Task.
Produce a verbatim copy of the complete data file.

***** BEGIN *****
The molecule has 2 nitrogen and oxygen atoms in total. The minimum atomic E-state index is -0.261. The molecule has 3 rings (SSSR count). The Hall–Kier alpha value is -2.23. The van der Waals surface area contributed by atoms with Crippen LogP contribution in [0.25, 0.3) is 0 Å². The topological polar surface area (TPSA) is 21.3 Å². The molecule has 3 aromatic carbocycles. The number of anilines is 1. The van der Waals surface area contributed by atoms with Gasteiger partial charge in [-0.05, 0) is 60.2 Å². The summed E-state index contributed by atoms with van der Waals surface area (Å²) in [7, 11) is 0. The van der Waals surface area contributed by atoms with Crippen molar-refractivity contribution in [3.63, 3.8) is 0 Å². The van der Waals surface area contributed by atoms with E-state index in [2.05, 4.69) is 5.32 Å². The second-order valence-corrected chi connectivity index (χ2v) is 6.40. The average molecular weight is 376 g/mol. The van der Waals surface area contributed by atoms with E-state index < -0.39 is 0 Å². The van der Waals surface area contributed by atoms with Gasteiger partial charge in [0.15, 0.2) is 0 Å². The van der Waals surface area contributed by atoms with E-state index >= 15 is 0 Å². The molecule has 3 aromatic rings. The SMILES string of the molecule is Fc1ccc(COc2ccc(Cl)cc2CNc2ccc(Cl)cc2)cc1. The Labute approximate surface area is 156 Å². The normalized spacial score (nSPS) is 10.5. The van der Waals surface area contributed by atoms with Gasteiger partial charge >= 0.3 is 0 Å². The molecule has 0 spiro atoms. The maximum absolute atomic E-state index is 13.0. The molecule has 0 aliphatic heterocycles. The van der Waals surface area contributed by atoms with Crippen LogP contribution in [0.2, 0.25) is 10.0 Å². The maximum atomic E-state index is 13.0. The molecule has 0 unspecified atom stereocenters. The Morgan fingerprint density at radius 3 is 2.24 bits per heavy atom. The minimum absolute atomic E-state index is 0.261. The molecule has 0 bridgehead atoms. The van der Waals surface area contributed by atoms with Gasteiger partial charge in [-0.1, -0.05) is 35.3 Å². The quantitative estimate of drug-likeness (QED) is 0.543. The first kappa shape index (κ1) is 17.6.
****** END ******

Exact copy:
The molecule has 2 nitrogen and oxygen atoms in total. The minimum atomic E-state index is -0.261. The molecule has 3 rings (SSSR count). The Hall–Kier alpha value is -2.23. The van der Waals surface area contributed by atoms with Crippen LogP contribution in [0.25, 0.3) is 0 Å². The topological polar surface area (TPSA) is 21.3 Å². The molecule has 3 aromatic carbocycles. The number of anilines is 1. The van der Waals surface area contributed by atoms with Gasteiger partial charge in [-0.05, 0) is 60.2 Å². The summed E-state index contributed by atoms with van der Waals surface area (Å²) in [7, 11) is 0. The van der Waals surface area contributed by atoms with Crippen molar-refractivity contribution in [3.63, 3.8) is 0 Å². The van der Waals surface area contributed by atoms with E-state index in [2.05, 4.69) is 5.32 Å². The second-order valence-corrected chi connectivity index (χ2v) is 6.40. The average molecular weight is 376 g/mol. The van der Waals surface area contributed by atoms with E-state index < -0.39 is 0 Å². The van der Waals surface area contributed by atoms with Gasteiger partial charge in [0.15, 0.2) is 0 Å². The van der Waals surface area contributed by atoms with E-state index >= 15 is 0 Å². The molecule has 3 aromatic rings. The SMILES string of the molecule is Fc1ccc(COc2ccc(Cl)cc2CNc2ccc(Cl)cc2)cc1. The Labute approximate surface area is 156 Å². The normalized spacial score (nSPS) is 10.5. The van der Waals surface area contributed by atoms with Gasteiger partial charge >= 0.3 is 0 Å². The molecule has 0 spiro atoms. The maximum absolute atomic E-state index is 13.0. The molecule has 0 aliphatic heterocycles. The van der Waals surface area contributed by atoms with Crippen LogP contribution in [0.2, 0.25) is 10.0 Å². The maximum atomic E-state index is 13.0. The molecule has 0 unspecified atom stereocenters. The Morgan fingerprint density at radius 3 is 2.24 bits per heavy atom. The minimum absolute atomic E-state index is 0.261. The molecule has 0 bridgehead atoms. The van der Waals surface area contributed by atoms with Gasteiger partial charge in [-0.1, -0.05) is 35.3 Å². The quantitative estimate of drug-likeness (QED) is 0.543. The first kappa shape index (κ1) is 17.6.